Another evening was spent with the "Symphony of Souls", a group of artists and musicians from NYC who’d recently arrived in a colorful bus. The guys all wore blue jeans and faded blue denim shirts with crosses around their collective necks, the women wore hand-made peasant dresses and sandals. They each seemed to play at least 3 instruments and composed music in the moment. You’d have to call it spirit driven improvisational worship which allowed anyone and everyone in, no bystanders, no audience, all went along for the ride. Launched with a scriptural reading we’d find ourselves in ancient Jerusalem, horns honking, burrows braying, shop keepers selling, prophets prophesying, bells, sitars, guitars, flutes, a calliope of sounds crescendoing to voices of many different languages, none of them English lifting the room spiritually almost physically into a realm of otherworldliness.

And that was before dessert.

Everyone took everyone as a friend in their shared journey. I felt at home.

I waited in the downstairs office for my meeting with the elders. There was a woman crying, and expressing fear that she’d end up after this meeting out on the street. There were others in the room obviously wrapped up in other concerns, the air was heavy and those waiting were anxious. Finally it was time for me to walk up those stairs.

The window was open, I wondered if anyone had taken the leap.

Basically the greeting was a hug, and then, Who are you and why are you here? One spoke while the other two drilled their eye’s into my soul. No-one was smiling. Why did they need three guys I wondered to myself, and then realized I had to answer their question. I was sure they didn’t want to hear about how I found God and he seemed to direct me here, that after all was everybody’s story, nothing new.

So assuming they knew more than what I needed to tell them I told them that I was part of the St. Peters charismatic community in Narragansett. Having reached a certain age (Draft Age) and being available to have Richard Nixon send me over to Viet Nam as fodder for the war machine I opted out of their plans for me by declaring myself a conscientious objector, and although I was not likely to be called up due to my draft sweepstakes number of 101.

I felt an obligation to serve my country in some capacity, and given that I was with some confidence in the loving arms of Christ and getting direction from God on a daily basis I felt led to come here and work in the Fourth Ward Clinic. This much direction came from my pastor Keith Scott, and was further confirmed by letters from and a meeting I had with Dr. Bob Eckert in his Karman Ghia on his way to Temple Texas.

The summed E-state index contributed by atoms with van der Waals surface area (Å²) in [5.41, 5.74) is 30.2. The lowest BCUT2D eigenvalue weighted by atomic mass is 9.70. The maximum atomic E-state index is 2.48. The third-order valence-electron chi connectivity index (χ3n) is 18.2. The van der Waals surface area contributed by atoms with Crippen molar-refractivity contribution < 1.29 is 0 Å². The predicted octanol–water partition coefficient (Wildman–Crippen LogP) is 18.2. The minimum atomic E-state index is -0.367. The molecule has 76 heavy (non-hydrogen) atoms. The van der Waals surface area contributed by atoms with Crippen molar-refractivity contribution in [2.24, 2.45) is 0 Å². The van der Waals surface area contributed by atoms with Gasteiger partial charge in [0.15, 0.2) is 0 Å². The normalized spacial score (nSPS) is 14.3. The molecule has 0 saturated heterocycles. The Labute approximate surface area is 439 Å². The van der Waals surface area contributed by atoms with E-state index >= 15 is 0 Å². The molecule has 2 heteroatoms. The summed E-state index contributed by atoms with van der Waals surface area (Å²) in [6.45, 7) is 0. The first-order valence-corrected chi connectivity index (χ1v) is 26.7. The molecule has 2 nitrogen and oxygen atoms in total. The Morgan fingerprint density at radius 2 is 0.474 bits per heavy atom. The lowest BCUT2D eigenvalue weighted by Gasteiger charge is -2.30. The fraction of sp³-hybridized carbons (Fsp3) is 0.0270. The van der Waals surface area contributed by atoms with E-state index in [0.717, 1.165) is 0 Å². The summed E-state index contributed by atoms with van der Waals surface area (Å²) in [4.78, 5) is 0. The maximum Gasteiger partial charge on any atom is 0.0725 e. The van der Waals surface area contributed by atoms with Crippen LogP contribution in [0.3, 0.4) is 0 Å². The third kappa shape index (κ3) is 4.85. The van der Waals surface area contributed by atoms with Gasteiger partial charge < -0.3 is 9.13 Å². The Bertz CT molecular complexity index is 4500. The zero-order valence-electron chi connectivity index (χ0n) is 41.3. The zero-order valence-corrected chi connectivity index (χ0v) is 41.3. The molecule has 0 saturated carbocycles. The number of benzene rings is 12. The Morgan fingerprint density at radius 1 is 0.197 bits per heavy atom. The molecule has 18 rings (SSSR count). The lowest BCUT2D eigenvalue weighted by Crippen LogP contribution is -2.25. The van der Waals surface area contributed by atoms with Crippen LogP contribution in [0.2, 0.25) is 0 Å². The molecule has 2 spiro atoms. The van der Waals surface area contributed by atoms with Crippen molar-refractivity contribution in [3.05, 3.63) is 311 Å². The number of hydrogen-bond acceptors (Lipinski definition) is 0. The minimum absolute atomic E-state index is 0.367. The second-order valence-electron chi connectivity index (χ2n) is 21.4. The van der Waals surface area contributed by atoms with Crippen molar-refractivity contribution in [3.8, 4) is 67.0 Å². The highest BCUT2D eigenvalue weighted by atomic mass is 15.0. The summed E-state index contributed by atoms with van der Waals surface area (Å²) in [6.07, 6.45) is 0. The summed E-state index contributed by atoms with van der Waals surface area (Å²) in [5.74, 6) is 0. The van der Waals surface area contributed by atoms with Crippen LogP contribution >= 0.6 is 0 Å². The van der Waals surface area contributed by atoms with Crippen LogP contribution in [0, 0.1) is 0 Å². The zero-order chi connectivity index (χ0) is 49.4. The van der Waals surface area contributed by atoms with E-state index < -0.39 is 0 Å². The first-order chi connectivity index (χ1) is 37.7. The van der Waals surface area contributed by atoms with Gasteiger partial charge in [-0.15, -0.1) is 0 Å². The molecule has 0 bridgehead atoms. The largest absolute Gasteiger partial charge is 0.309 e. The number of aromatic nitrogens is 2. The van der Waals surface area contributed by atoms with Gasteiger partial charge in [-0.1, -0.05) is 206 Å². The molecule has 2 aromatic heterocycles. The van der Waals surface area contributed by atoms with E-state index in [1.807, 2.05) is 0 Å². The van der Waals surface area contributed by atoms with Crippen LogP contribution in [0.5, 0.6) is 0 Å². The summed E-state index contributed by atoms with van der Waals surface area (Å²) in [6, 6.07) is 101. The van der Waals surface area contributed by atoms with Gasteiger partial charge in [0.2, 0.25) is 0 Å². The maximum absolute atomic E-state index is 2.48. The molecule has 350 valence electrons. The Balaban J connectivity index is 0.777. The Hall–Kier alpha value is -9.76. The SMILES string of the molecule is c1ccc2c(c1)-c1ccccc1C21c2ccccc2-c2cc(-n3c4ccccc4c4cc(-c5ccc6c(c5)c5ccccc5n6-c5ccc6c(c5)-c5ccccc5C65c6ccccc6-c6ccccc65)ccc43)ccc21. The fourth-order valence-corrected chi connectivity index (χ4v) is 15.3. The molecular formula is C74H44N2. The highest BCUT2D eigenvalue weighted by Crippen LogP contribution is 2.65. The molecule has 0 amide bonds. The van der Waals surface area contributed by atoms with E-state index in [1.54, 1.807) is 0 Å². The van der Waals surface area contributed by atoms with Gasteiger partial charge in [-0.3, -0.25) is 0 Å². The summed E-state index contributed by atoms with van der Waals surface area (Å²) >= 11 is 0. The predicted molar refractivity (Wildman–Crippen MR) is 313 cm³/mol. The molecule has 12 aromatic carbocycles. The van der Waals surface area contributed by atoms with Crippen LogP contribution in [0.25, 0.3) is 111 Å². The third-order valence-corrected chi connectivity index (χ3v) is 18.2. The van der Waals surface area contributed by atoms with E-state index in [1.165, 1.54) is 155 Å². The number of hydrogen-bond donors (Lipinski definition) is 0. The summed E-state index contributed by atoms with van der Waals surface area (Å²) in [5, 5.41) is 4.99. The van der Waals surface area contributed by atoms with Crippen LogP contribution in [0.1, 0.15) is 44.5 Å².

I waited probably 20 seconds for a response, though it seemed longer. I looked at them for awhile, then out the window, would have whistled but felt it would be impolite. Finally one of them summed it up. So you’re coming here to use us for a couple of years?

I thought to myself, (Huh?, How’d they get that from all my well expressed good intentions? How does anyone get from here to there? From an honest expression of following God, as they are, to something almost dirty, a phoniness, an attempt to offend, abuse, use? I said nothing, finally one of them said go back to the Minors and keep coming to teaching and Eucharist and find some alone time to pray. Ask God if He’s calling you here, if He is then you are on his schedule and it’ll have nothing to do with your plans. If you here Him calling you here, then you’ll be here until He calls you somewhere else, which could be never. You have to be willing to stay here and live out your life in this community. We will pray for you. We prayed together, and I left, a little heavier than before, but a bit more thoughtful about the seriousness of this calling.

My take away from this meeting, was that these were serious elders. Serious and prayerful and completely given over to the grave responsibility of hearing God for those God puts in front of them. There were no snickers and high fives when I left the room there was prayer. (This thought stayed with me when 2+ years later Cherie and I submitted our decision to get married to the discernment of the elders, though by that time who the elders were became a moving target.)

Wilson House